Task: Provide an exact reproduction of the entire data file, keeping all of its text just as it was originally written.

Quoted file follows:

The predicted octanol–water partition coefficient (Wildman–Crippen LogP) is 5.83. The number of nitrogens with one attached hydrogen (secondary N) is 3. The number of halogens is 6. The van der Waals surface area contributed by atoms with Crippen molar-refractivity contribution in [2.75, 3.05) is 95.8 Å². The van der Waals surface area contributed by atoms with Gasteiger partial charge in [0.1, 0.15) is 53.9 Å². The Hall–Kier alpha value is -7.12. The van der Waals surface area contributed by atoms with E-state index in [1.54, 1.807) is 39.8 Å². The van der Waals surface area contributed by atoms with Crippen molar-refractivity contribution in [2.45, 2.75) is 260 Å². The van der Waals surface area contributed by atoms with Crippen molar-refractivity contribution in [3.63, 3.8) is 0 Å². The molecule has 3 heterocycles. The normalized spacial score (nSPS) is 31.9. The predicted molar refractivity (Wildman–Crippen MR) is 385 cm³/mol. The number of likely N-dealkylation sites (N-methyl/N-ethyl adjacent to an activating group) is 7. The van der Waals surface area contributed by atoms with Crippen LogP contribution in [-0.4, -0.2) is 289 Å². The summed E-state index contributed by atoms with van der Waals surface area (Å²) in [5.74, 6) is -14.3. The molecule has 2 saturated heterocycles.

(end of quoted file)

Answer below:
The predicted octanol–water partition coefficient (Wildman–Crippen LogP) is 5.83. The number of nitrogens with one attached hydrogen (secondary N) is 3. The number of halogens is 6. The van der Waals surface area contributed by atoms with Crippen molar-refractivity contribution in [2.75, 3.05) is 95.8 Å². The van der Waals surface area contributed by atoms with Gasteiger partial charge in [0.1, 0.15) is 53.9 Å². The Hall–Kier alpha value is -7.12. The van der Waals surface area contributed by atoms with E-state index in [1.54, 1.807) is 39.8 Å². The van der Waals surface area contributed by atoms with Crippen molar-refractivity contribution in [2.45, 2.75) is 260 Å². The van der Waals surface area contributed by atoms with Crippen molar-refractivity contribution in [3.63, 3.8) is 0 Å². The molecule has 3 heterocycles. The normalized spacial score (nSPS) is 31.9. The predicted molar refractivity (Wildman–Crippen MR) is 385 cm³/mol. The number of likely N-dealkylation sites (N-methyl/N-ethyl adjacent to an activating group) is 7. The van der Waals surface area contributed by atoms with Crippen LogP contribution in [-0.4, -0.2) is 289 Å². The summed E-state index contributed by atoms with van der Waals surface area (Å²) in [5.74, 6) is -14.3. The molecule has 2 saturated heterocycles.